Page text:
fattest pig and give a banquet."
' "Maria." said tha husband solemnly, "I don't see
how the unfortunate animal Is to blame for what hap
pened tweaty-flve years ago." Atlanta Journal.
Pftrolt Free Press: President Wilson
politely reminds the country thst neutrals
mustn't even shoot off their mouths.
Pprlngfleld Republican: Ara the Rus
slsns to be the surprise of the war? One
must still be a little skeptics) of the rate
of their advance.
Pittsburgh Plepat.-h: Wonder If tha
secretary of state ever thinks now of that
phraM "without the aid or consent of any
othor nation on earth?"
Wsshlngion Post: There la every res
son to believe thst the United Plates wilt
be fully aa Just to the warring nations aa
they'll be to each other.
Washington Star; Predictions that the
war will be brief rannot obviate the fact
that. It has already Issted a lifetime for
many an unfortunate soldier.
New Tork World: "Do thy duty wlth-
Mlnneapolls Journal: It Is significant
that the president's appeal for Red Cross
contributions appeared simultaneously
with hla discouragement of tha French
out worrying about us" was tbe word of
a French painter's wife when her hus
band wna obliged to go to the war. leav
ing her almost destitute with four chil
dren. Feminine human nature Is about
the same In all lands.
just for nm.
-"Isn't the city nolser than It waa?"
"It couldn't be. The volume Is tha
same. but there Is, possibly, more
Tramp Please, m'lm, I ain't had a full
stuinmlck for three weeks.
Hoeekeeper b nevolerstly) Too bad!
Well, you go- somewhere and beg a meal
of dried apple and I will furnish tha
water. .New tork Woekly.
"What sort of a chap la Johnson?"
"Well, If you ever see two men In this
club In a corner snd one looks bored
to death, the other is Johnson."-London
Bhe You know very well that you had
to ask me three times before I wool
consent to he your wife
He-Yea. I know, an.! that only gone
to show that It Is sometimes rselhle to
be too persistent. IV'ston Transcript-
"Pam. I s"S by this paper that an elsv
trio burglar aisrm hss been sdspted for
the rhleken coop." '
"Well. Boss. 1 hones P goodness my
neighbors don't henr about 1a. They is
s pinous enough as It Is. -TenKara
"Csn I git off today. bos? '
"Do you have to go?'
"I'd like to sir I'm Ibe brUlegroarn.
TO THE FAIR TjTTKKOWS.
But yesterday mv hesrt wss weary, no
The world Is flooded with a radiant
All signs of care have vsnlshed from my
brow. . .
Thy message has dispelled all mourn
But still, we'd psss ss strangers If by
We met upon tha streets of this eur
Without according each a thought or
Which, to my way of thinking, seems a
Bo tell me. dear, the color of thine eyes,
Thst by a process of elimination,
Wa may be nearer drawn beneath tha
By Just discarding half tha population.
If'aueht Is in a name, thtn they should ba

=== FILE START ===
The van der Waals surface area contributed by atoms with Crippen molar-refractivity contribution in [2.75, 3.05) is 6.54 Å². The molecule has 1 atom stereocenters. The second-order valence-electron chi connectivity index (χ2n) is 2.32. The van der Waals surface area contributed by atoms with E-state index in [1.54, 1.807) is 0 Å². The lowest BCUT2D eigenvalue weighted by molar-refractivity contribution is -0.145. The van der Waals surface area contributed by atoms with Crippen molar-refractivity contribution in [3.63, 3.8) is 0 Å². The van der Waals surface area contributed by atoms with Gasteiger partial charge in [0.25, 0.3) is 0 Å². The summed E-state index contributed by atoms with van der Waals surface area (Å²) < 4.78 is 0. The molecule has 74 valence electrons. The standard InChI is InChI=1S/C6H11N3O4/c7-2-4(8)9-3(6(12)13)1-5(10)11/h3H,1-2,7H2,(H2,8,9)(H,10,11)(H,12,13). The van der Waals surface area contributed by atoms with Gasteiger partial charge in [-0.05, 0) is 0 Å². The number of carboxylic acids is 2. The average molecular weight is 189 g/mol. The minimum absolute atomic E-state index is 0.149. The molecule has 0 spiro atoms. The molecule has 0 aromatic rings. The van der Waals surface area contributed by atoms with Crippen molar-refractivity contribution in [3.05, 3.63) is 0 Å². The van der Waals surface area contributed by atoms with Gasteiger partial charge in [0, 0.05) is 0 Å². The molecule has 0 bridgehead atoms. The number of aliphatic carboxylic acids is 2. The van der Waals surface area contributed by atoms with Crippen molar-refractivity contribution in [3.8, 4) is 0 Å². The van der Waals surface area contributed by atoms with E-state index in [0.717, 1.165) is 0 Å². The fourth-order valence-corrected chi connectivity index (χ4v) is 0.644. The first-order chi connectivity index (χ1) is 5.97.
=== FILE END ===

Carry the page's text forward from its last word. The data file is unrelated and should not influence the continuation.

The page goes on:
Great mournful orbs, soft, malting, sad
If I should Judge by the chlrography, '
They would be sparkling, snappy,
. bright and cheerful.
1 would not love thee less If they
I could not love thee mora If brown
I only love you because you sre you
With sense of humor that time makes
Bo tell me. dear, tne color of thirty eyas.
And Into my grey ones I'll dream
Through misty, filmy wreathes of smoke,
From my good pipe when I have fin
ished dining. DAVID.
From Every Point of View
It is sound housekeeping judgment to use
EVAPOR AT ED
It U economical--It if convenient It is taniUry It it rich
It is economical because you can use every drop
and have every drop carry proper food value. It
keeps sweet for days after opening.
It is convenient because you can always have a
fresh supply on hand ready for any emergency. You
can use it for every purpose for which you have
been using bottle milk.
It is sanitary because it's perfectly sterilized with no danger of con
tamination as in the bottling, handling and delivering of bottle milk.
It is rich because it is the richest milk from the best dairying
regions with only most of the water taken out and with nothing
added. Cottage Milk never varies from its rich creamy quality.
Cottage Milk is delivered direct from our Condenseries to your '
grocer, so it reaches you always fresh.
At all good dealers "In two sixes, S and 10c.
Or Phone CULLEX BROKERAGE CO., Douglas 4413.
215 Brandeis Theatre Bldg., Omaha, Neb.
AMERICAN MILK COMPANY, CHICAGO
The Buying Impulse
is the eame whether you are selecting on of
fice, an auto, a chair or a home. It is really
Service That You Buy
An office in a well known, well kept, well lo
cated and well tenanted building will render you
the bflt service. That building is the
The building that it alwaye new.
OFFICE ROOM 103.
America's Favorite Beverage
AnhetuerBasch Company of Nebraska
Rosenfeld Uquor Company
Council Bluffs, Iowa
Family Trade Supplied by C H.
Hansen, Dea'er rhone Dooj. 2506